INTRACYTOPLASMIC SPERM INJECTION (ICSI)
What is ICSI?
ICSI is a micromanipulation technique performed by an embryologist using very precise instruments and a specialized microscope. A single sperm is selected, isolated and drawn into a micropipette. It is then injected directly through the outer layers of the egg into its core (the cytoplasm). The micropipette is quickly withdrawn and the egg is allowed to fertilize and divide.
In contrast to standard IVF techniques, which rely on the ability of the sperm to bind to and penetrate the egg's membrane, ICSI eliminates the need for sperm binding and only requires that there be as many live (but not necessarily motile) sperm present as there are mature eggs. Using a sophisticated microscope with state of the art optics, each oocyte is stripped of its surrounding cumulus cells and held in place with a glass micropipette (the "holding" pipette). The embryologist then takes a second, smaller pipette (the "ICSI" pipette) and draws up one sperm from the processed semen sample. The ICSI pipette containing the sperm then pierces the outer zona pellucida and oocyte membrane and, with the aid of fine mechanical controls, the sperm is deposited near the middle of the oocyte. The ICSI pipette is then removed from the oocyte.
Who is a candidate for ICSI?
Most couples undergoing ICSI suffer from male infertility that involves severely depressed sperm count, morphology and/or motility, although there may be other contributing factors as well. A standard semen analysis done as part of the couple's infertility work-up will usually reveal any potential problems with the sperm so that the embryologist knows what to anticipate on the day of the oocyte retrieval. Some men who were previously considered to be completely sterile (azoospermic) actually have some mature sperm and, since only a few are necessary to perform IVF with ICSI, they are candidates for ICSI. In the most severe forms of male infertility, where there are no sperm at all in the ejaculate, ICSI can sometimes be done successfully with sperm retrieved from the ejaculatory ducts or testicle MESA or TESA. On occasion, as when previous IVF cycles have resulted in poor fertilization, ICSI is recommended despite the lack of a clearly identified male problem.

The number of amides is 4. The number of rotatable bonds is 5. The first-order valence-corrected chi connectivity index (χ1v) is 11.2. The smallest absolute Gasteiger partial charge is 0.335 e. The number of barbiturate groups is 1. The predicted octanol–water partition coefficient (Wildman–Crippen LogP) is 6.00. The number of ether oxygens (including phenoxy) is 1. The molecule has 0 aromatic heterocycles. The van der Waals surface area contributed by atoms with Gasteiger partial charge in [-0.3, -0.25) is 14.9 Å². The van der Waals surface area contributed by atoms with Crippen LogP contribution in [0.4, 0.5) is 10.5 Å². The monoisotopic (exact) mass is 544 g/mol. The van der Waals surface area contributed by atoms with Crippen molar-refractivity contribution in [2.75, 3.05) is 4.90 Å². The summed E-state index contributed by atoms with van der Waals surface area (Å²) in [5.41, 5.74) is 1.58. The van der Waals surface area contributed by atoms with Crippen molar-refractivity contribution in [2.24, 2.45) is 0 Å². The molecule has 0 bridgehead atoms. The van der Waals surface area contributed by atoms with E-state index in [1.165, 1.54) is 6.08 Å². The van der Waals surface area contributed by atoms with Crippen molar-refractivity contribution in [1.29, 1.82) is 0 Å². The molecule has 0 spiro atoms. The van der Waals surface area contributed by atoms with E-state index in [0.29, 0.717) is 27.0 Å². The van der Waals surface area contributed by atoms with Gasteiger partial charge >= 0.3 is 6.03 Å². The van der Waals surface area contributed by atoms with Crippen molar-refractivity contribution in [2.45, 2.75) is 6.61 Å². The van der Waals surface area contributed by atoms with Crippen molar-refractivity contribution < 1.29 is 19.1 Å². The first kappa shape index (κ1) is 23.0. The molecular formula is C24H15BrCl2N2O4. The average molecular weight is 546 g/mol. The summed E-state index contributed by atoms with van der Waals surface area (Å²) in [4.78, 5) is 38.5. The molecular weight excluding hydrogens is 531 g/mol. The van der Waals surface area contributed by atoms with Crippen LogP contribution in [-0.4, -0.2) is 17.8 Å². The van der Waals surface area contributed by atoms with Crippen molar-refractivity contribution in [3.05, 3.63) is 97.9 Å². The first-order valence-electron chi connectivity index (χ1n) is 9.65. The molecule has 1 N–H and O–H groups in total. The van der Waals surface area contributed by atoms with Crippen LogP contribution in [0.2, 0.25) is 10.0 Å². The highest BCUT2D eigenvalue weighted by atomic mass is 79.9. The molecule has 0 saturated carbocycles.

Once fertilization has occurred by ICSI, the outcome of the IVF procedure is not significantly different from conventional IVF. That is, the success rate then depends on other factors relating to the couple's fertility, such as the female partner's age and embryo quality. Pregnancy outcome after ICSI is comparable to that after standard IVF.